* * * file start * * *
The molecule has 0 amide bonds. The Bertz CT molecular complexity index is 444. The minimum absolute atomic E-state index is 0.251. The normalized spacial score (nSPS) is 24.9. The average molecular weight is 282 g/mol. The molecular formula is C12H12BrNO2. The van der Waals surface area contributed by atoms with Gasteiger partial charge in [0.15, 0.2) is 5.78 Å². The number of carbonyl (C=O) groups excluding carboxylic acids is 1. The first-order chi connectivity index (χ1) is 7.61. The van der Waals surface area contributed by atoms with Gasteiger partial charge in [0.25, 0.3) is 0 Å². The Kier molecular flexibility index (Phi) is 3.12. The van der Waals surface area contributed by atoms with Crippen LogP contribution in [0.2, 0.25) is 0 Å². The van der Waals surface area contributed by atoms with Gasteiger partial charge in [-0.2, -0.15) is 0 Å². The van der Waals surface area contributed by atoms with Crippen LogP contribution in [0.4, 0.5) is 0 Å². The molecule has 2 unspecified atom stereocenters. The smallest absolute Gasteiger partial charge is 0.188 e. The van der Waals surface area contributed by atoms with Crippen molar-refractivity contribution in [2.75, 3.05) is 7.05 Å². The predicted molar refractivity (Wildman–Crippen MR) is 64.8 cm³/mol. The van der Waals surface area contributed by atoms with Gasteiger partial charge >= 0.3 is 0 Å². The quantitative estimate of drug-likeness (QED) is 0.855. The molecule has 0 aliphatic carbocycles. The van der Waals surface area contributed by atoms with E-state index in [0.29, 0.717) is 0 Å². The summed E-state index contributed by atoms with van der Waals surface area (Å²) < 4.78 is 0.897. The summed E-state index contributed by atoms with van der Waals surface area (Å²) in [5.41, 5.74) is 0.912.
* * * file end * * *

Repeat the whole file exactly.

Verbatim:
The molecule has 0 amide bonds. The Bertz CT molecular complexity index is 444. The minimum absolute atomic E-state index is 0.251. The normalized spacial score (nSPS) is 24.9. The average molecular weight is 282 g/mol. The molecular formula is C12H12BrNO2. The van der Waals surface area contributed by atoms with Gasteiger partial charge in [0.15, 0.2) is 5.78 Å². The number of carbonyl (C=O) groups excluding carboxylic acids is 1. The first-order chi connectivity index (χ1) is 7.61. The van der Waals surface area contributed by atoms with Gasteiger partial charge in [0.25, 0.3) is 0 Å². The Kier molecular flexibility index (Phi) is 3.12. The van der Waals surface area contributed by atoms with Crippen LogP contribution in [0.2, 0.25) is 0 Å². The van der Waals surface area contributed by atoms with Gasteiger partial charge in [-0.2, -0.15) is 0 Å². The van der Waals surface area contributed by atoms with Crippen LogP contribution in [0.4, 0.5) is 0 Å². The molecule has 2 unspecified atom stereocenters. The smallest absolute Gasteiger partial charge is 0.188 e. The van der Waals surface area contributed by atoms with Crippen molar-refractivity contribution in [2.75, 3.05) is 7.05 Å². The predicted molar refractivity (Wildman–Crippen MR) is 64.8 cm³/mol. The van der Waals surface area contributed by atoms with Gasteiger partial charge >= 0.3 is 0 Å². The quantitative estimate of drug-likeness (QED) is 0.855. The molecule has 0 aliphatic carbocycles. The van der Waals surface area contributed by atoms with E-state index in [0.29, 0.717) is 0 Å². The summed E-state index contributed by atoms with van der Waals surface area (Å²) < 4.78 is 0.897. The summed E-state index contributed by atoms with van der Waals surface area (Å²) in [5.41, 5.74) is 0.912.